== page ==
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02/11/2012

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adam

As a former real estate agent who worked post-crash, the real estate crisis is something very interesting to me. This deal is not surprising, and if it's anything like the ones before it will exist almost entirely on paper - the banks will make it hard to collect any restitution and very few people will be eligible for modifications. The parade of foreclosures will go on.

Keeping the banks afloat and encouraging them to grow bigger (with moves like Wachovia being swallowed by Wells-Fargo) was a massive (intentional) mistake that has set the stage for the next step down. The bankers and CEOs are the American royalty and nobility, and they are protecting their privledge... But they should remember that things can go awfully badly for the elites during revolutions. The OWS movement has been put down, but the grudges are still there.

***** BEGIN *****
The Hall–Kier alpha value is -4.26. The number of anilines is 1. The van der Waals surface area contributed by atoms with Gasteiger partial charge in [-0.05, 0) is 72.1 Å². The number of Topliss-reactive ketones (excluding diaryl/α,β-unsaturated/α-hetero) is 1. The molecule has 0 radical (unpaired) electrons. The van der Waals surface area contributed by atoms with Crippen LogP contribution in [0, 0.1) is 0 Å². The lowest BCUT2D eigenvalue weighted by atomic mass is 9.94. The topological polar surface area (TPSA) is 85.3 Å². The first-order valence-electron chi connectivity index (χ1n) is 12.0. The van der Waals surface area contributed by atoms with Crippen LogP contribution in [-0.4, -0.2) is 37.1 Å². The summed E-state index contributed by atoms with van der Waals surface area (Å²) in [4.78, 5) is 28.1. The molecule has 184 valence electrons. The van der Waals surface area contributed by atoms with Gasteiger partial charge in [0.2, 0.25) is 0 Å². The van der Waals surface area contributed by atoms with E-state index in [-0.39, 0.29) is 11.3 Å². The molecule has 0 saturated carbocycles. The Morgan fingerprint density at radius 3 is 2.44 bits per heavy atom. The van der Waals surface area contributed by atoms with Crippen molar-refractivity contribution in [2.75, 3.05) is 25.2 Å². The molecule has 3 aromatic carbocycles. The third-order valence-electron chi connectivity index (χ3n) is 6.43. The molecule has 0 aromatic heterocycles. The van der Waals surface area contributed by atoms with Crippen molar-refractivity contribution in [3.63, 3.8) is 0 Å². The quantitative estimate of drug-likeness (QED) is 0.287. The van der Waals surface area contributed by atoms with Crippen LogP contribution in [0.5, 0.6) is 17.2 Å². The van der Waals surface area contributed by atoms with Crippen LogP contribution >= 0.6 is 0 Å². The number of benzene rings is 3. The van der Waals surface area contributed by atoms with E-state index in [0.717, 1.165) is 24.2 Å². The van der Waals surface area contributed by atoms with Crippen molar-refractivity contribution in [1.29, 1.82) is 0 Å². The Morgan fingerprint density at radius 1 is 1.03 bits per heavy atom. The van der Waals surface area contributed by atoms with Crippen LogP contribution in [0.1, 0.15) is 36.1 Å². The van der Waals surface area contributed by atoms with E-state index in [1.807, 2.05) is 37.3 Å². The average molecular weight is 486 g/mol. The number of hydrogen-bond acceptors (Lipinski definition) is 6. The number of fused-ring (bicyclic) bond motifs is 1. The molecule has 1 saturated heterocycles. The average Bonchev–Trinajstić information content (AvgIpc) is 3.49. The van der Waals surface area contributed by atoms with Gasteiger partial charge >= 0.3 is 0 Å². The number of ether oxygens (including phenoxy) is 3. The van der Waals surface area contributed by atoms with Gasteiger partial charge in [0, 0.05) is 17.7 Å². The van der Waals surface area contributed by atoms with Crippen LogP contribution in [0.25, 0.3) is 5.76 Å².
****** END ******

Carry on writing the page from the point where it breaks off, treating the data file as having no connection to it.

teri schooley

Notice how prosecuting the robo-signing is off the table? And in this "settlement", exactly how many people who were fraudulently kicked out of their homes will get their houses back? That would be zero. Sorry about the house and all, here's 1800 bucks for a few weeks' worth of corn-dogs.

And now we will see the deluge of back-logged foreclosures hit, which is being touted by "experts" as necessary "to clear the market", doncha know. I wonder what the banks will do with all those properties they can't sell....although maybe the House of Saud is in the market for prime US real estate.

"So long, and thanks for all the fish." - big banks to the world.

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